As I continue to break my head over presentation design software, I came to realise that design software is tricky, because - unlike other apps - it covers a lot of different aspects. What is one piece of software, is in fact a bundle of many:

  • A sketch pad to map story ideas and organise your thoughts

  • An canvas that facilitates a creative process that enables you to make something artistically beautiful

  • A library/filing system of information: your own audit trail of your work going back for years, but also the archive of building blocks that colleagues need (the latest product deck, etc.)

  • The central switchboard for collaboration and decision making among colleagues, both in terms of getting/preparing the idea, and presenting, discussing it.

  • The computer interface that everyone (young and old) has mastered, the basics of creating, sending, receiving, opening, printing, “stuff” using a computer. Most people understand their browser, email application, and PowerPoint when it comes to computers

  • A tool that is used for junior people (analysts, secretaries), to “execute” visual ideas handed over to them by others. Someone scribbles a chart and request to have it turned into a digital format. Software needs to be ready with a lot of features to support these random visual ideas.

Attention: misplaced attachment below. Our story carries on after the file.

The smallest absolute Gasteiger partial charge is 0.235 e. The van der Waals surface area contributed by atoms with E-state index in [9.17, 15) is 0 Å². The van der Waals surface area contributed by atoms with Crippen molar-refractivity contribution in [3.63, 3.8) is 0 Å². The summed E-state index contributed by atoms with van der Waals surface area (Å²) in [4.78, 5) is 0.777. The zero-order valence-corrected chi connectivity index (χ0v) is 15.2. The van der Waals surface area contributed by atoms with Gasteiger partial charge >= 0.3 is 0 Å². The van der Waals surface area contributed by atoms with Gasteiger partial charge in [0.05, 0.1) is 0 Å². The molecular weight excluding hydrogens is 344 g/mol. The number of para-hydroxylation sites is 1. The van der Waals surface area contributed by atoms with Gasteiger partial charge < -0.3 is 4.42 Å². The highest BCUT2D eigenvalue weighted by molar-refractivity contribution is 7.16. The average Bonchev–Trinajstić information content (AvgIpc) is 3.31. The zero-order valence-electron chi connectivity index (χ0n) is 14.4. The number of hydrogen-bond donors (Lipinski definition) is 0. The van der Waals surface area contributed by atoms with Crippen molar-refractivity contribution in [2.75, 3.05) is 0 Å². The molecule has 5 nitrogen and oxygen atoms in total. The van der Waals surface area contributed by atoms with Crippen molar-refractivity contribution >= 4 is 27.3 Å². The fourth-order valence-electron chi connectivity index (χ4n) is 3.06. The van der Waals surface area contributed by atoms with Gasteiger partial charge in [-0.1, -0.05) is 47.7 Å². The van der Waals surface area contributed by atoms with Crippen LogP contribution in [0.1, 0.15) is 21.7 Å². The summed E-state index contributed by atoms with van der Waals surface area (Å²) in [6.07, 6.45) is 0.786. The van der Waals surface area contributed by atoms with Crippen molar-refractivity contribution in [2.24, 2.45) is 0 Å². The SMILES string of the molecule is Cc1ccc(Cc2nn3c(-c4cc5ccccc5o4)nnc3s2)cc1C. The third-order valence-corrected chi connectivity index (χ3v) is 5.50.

• Legacy file formats and user interfaces. Microsoft cannot simply say sorry, this app won’t open files that were created before 2005 anymore.

  • Design software has much more intricate relation to the user interface of a device: small screen, big screen, mouse, touch, keyboard, it will turn the options you have to create something completely upside down. (Unlike, let’s say a database or email app that you can pretty much implement on anything and it will do the same thing).

  • An extremely broad range of users: professional designers, secretaries, CEOs, analysts, all are forced to use the same interface.

  • A wide range of applications: TEDTalks, conference rooms, email attachments.

Most legacy apps get some things right, and are completely failing in other areas. New startups are struggling with prioritising features or target markets

Cover image by CJ Infantino on Unsplash

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